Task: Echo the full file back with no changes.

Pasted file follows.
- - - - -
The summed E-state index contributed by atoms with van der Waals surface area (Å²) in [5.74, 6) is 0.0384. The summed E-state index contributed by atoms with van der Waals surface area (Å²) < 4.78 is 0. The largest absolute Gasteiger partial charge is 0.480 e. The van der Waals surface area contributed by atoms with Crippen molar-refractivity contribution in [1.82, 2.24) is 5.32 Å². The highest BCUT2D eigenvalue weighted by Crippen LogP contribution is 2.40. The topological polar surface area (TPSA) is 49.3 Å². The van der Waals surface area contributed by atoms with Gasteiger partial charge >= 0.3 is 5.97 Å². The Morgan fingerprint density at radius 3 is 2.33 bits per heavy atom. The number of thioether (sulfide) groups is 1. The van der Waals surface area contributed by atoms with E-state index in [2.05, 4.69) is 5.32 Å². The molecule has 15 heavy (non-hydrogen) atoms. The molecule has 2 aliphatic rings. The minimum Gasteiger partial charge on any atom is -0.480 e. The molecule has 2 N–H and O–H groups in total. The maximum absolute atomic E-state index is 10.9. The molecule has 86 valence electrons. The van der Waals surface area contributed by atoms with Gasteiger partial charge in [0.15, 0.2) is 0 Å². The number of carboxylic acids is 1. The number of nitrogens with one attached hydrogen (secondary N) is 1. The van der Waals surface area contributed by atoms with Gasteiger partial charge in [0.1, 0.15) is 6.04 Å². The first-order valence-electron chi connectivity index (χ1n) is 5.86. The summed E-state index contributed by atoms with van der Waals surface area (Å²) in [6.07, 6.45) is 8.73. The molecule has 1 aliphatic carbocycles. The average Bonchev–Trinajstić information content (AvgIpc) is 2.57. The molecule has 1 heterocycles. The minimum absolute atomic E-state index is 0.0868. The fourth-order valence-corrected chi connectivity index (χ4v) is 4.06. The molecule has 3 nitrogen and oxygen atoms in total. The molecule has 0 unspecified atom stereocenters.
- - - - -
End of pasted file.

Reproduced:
The summed E-state index contributed by atoms with van der Waals surface area (Å²) in [5.74, 6) is 0.0384. The summed E-state index contributed by atoms with van der Waals surface area (Å²) < 4.78 is 0. The largest absolute Gasteiger partial charge is 0.480 e. The van der Waals surface area contributed by atoms with Crippen molar-refractivity contribution in [1.82, 2.24) is 5.32 Å². The highest BCUT2D eigenvalue weighted by Crippen LogP contribution is 2.40. The topological polar surface area (TPSA) is 49.3 Å². The van der Waals surface area contributed by atoms with Gasteiger partial charge >= 0.3 is 5.97 Å². The Morgan fingerprint density at radius 3 is 2.33 bits per heavy atom. The number of thioether (sulfide) groups is 1. The van der Waals surface area contributed by atoms with E-state index in [2.05, 4.69) is 5.32 Å². The molecule has 15 heavy (non-hydrogen) atoms. The molecule has 2 aliphatic rings. The minimum Gasteiger partial charge on any atom is -0.480 e. The molecule has 2 N–H and O–H groups in total. The maximum absolute atomic E-state index is 10.9. The molecule has 86 valence electrons. The van der Waals surface area contributed by atoms with Gasteiger partial charge in [0.15, 0.2) is 0 Å². The number of carboxylic acids is 1. The number of nitrogens with one attached hydrogen (secondary N) is 1. The van der Waals surface area contributed by atoms with Gasteiger partial charge in [0.1, 0.15) is 6.04 Å². The first-order valence-electron chi connectivity index (χ1n) is 5.86. The summed E-state index contributed by atoms with van der Waals surface area (Å²) in [6.07, 6.45) is 8.73. The molecule has 1 aliphatic carbocycles. The average Bonchev–Trinajstić information content (AvgIpc) is 2.57. The molecule has 1 heterocycles. The minimum absolute atomic E-state index is 0.0868. The fourth-order valence-corrected chi connectivity index (χ4v) is 4.06. The molecule has 3 nitrogen and oxygen atoms in total. The molecule has 0 unspecified atom stereocenters.